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Alan Brogan, mature attitude to alcohol.

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Fair play to Alan Brogan for writing this. I think we need more role models from sport, musicians, writers, actors etc talking about responsible attitudes towards alcohol. It's possible to enjoy some sociable drinks rather than going out to get drunk. Unfortunately I think the attitude amongst many of our youth is still that you have to get drunk to have a good time. Unfortunately I don't think this article will change many attitudes but it's a good start.

GreenandRed (Mayo) - 18/08/2017 09:03:13    2034994

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Near impossible unfortunately to change our attitude to drink in this country.
It's almost in our DNA at this stage. Only when it becomes part of our education system and we see role models showing the way along with replacements for sponsorship will there be any chance of progress.If anything it seems to be getting worse though unfortunately.
Drink and gambling are scourges to a lot of people and have destroyed too many lives.

catch22 (USA) - 18/08/2017 09:34:36    2035001

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Don't think you can blame young people as they grow up watching their parents and there generations use alcohol as the only way to celebrate or it has to be central to any occasion so what do you expect them to do when they hit 18 themselves it's already ingrained in their mindset by then that it's the exceptable thing to do. I don't drink and doesn't stop me enjoying myself at all these occasions I just don't need it to let loose when people realise that it will make it easier for them not to think you need alcohol to enjoy anything

hill16no1man (Dublin) - 18/08/2017 09:58:47    2035010

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In terms of the GAA, a mature attitude to alcohol would be to get rid of these stupid and unnecessary drink bans and let any players who want to, enjoy a few (few) social drinks after a match. What harm does 4 or 5 pints do to any player if there next game isn't for another 2-3 weeks? These guys are amateurs, they put aside so much of their life to play on a county team, denying them a regular chance to socially bond with their team mates and release stress is madness.

Surely any sports psychologist worth his salt would wax on about the benefits of team bonding. To me these drink bans are another tool of the charlatan GAA managers who infect the game. They're so insecure of their own ability to manage that they have to go to extremes like this just to be seen to be 'taking charge'. In this day and age, how many serious GAA players would risk their careers by going off on benders before upcoming matches? Young people, and that's what most of our players are, need to be treated with maturity and allowed the freedom to act for themselves.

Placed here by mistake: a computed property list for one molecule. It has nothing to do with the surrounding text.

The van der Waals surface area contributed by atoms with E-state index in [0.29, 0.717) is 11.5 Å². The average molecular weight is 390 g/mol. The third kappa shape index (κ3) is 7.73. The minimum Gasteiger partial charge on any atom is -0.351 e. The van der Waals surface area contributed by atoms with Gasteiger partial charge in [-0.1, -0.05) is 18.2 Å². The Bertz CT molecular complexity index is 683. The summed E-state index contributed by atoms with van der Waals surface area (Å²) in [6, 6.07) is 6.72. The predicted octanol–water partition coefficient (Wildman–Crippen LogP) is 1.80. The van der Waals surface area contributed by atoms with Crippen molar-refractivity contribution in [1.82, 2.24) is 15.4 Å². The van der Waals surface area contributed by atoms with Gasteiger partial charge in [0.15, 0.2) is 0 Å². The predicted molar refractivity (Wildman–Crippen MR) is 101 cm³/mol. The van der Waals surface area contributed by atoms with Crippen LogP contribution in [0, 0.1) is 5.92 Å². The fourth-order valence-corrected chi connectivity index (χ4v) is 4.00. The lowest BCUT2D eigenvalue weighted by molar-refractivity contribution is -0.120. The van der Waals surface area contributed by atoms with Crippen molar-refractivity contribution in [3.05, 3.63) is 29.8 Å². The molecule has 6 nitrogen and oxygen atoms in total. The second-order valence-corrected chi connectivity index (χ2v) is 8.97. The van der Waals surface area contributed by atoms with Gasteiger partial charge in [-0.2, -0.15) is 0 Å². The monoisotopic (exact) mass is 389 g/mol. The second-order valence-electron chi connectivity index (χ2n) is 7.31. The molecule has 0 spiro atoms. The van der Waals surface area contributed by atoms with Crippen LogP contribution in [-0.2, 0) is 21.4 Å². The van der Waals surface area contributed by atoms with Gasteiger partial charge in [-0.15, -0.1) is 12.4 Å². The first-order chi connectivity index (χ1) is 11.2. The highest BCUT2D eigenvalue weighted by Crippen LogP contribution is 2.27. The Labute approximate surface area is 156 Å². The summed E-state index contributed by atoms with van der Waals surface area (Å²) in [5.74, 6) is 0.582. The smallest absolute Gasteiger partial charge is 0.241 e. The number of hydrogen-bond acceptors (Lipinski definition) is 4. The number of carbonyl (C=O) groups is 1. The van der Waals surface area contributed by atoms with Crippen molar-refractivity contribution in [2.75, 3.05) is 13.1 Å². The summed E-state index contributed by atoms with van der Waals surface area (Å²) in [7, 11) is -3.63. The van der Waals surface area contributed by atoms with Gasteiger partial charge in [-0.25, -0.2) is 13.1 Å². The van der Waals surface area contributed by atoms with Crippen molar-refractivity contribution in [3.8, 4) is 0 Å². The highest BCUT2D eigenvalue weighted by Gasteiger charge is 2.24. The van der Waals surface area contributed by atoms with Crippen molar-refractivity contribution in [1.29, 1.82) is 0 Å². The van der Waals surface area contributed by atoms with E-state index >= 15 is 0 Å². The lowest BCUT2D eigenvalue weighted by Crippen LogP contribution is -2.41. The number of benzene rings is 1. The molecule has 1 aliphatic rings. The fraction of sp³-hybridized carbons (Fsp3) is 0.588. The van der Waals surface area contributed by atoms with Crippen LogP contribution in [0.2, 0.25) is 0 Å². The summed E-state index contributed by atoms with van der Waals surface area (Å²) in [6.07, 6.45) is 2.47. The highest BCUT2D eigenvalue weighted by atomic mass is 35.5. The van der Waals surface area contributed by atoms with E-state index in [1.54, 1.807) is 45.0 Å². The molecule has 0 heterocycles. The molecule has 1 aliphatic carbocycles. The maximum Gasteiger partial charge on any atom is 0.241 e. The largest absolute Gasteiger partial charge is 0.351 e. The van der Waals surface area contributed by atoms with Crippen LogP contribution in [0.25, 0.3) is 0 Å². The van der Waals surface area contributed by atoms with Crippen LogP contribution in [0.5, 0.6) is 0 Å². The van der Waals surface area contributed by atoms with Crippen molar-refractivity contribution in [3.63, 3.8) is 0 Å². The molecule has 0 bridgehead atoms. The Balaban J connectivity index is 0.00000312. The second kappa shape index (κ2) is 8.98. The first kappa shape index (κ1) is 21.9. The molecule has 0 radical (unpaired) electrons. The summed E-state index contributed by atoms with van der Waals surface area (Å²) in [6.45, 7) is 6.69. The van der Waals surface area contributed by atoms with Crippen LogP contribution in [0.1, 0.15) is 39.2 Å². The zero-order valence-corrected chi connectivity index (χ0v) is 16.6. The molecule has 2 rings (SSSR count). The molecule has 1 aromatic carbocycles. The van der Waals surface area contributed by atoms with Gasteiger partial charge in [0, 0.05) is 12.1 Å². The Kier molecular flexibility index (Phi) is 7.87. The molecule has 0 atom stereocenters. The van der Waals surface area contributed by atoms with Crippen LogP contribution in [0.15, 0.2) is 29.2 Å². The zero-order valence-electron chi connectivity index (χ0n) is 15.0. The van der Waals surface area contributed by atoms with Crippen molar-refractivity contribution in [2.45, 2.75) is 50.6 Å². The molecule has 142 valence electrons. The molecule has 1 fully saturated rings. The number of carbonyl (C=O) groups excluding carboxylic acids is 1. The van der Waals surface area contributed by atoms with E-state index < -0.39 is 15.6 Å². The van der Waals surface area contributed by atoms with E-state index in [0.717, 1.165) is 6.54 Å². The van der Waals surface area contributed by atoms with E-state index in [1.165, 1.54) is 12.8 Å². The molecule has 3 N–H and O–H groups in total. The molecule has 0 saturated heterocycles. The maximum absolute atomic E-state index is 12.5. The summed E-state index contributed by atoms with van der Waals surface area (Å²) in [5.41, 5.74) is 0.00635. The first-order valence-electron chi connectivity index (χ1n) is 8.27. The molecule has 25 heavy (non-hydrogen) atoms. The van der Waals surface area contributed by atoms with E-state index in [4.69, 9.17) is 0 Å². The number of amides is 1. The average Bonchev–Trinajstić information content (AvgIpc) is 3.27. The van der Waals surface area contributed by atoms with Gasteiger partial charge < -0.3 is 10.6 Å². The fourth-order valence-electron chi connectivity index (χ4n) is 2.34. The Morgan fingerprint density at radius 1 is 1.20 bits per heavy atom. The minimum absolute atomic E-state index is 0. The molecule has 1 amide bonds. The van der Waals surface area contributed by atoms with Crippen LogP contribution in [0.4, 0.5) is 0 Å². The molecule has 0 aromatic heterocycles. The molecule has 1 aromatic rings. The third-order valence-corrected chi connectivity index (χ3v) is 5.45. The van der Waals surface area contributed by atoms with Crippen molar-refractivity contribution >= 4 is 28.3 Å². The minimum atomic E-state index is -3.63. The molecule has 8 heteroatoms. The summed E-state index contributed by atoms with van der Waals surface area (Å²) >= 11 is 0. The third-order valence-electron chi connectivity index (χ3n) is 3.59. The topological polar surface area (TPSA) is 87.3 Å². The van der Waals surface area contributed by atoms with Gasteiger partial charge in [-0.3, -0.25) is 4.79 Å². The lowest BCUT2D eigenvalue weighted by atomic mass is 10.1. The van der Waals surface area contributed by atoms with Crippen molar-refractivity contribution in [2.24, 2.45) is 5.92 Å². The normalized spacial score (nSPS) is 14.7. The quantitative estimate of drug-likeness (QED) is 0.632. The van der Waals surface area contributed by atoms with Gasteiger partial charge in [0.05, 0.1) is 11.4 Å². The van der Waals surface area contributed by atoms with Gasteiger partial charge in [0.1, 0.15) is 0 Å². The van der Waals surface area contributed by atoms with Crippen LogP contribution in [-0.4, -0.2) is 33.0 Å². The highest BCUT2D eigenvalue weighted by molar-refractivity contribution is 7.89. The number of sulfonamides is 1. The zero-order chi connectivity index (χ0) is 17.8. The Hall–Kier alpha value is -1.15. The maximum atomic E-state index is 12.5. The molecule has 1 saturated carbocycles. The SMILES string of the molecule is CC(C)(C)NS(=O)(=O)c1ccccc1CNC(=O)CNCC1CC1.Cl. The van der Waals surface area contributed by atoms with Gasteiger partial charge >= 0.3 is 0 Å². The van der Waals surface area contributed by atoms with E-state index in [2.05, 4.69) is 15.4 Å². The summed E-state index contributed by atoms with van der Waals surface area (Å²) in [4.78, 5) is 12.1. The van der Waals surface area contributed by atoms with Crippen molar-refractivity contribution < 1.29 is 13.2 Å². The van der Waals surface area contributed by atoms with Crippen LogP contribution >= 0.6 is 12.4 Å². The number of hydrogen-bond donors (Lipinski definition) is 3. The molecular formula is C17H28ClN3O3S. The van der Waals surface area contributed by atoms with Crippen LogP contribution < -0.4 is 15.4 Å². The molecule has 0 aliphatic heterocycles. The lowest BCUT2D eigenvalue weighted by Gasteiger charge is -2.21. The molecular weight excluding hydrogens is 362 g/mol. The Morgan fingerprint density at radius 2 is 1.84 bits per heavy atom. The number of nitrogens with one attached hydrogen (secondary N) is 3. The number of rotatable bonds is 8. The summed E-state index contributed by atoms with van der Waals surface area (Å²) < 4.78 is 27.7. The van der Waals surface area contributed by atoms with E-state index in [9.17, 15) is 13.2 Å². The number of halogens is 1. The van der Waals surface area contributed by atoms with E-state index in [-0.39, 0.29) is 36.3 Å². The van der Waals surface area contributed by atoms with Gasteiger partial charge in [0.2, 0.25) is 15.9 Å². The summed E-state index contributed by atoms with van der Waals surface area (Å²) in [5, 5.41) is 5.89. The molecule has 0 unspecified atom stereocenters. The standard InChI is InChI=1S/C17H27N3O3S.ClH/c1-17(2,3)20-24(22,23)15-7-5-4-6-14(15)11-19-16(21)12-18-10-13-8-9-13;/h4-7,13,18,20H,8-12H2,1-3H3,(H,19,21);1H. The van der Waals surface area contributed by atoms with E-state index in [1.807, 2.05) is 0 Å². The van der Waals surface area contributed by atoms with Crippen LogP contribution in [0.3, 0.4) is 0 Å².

On a broader note, as someone who spends a lot of time among 17-22 year olds, I do think a lot of today's generation are much more aware of the dangers of excessive binge drinking and on night's out they do tend to take care of themselves more.

I wouldn't be that old (early 30s), but when I think back to when I was 17 or 18 and I do believe teenagers and young adults today are much more savvy. I was only remember this week as the LC results came out, how I 'celebrated' that night - Pissed drunk and ending up throwing up and crawling around a street in Tralee only to have a girl I was chasing all summer come across me in that state, needless to say I never got a date!

TheHermit (Kerry) - 18/08/2017 10:09:27    2035012

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Replying To catch22:  "Near impossible unfortunately to change our attitude to drink in this country.
It's almost in our DNA at this stage. Only when it becomes part of our education system and we see role models showing the way along with replacements for sponsorship will there be any chance of progress.If anything it seems to be getting worse though unfortunately.
Drink and gambling are scourges to a lot of people and have destroyed too many lives."
Glad you mentioned gambling as that's the one that often gets ignored. Especially these days when it's so easy for people to be lured into the honey trap by the online companies. Tap Tap Boom and all that rubbish. Carrot of a few free bets and a lot of people are suckered.

MedwayIrish (Wexford) - 18/08/2017 10:13:30    2035015

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Replying To TheHermit:  "In terms of the GAA, a mature attitude to alcohol would be to get rid of these stupid and unnecessary drink bans and let any players who want to, enjoy a few (few) social drinks after a match. What harm does 4 or 5 pints do to any player if there next game isn't for another 2-3 weeks? These guys are amateurs, they put aside so much of their life to play on a county team, denying them a regular chance to socially bond with their team mates and release stress is madness.

Surely any sports psychologist worth his salt would wax on about the benefits of team bonding. To me these drink bans are another tool of the charlatan GAA managers who infect the game. They're so insecure of their own ability to manage that they have to go to extremes like this just to be seen to be 'taking charge'. In this day and age, how many serious GAA players would risk their careers by going off on benders before upcoming matches? Young people, and that's what most of our players are, need to be treated with maturity and allowed the freedom to act for themselves.

On a broader note, as someone who spends a lot of time among 17-22 year olds, I do think a lot of today's generation are much more aware of the dangers of excessive binge drinking and on night's out they do tend to take care of themselves more.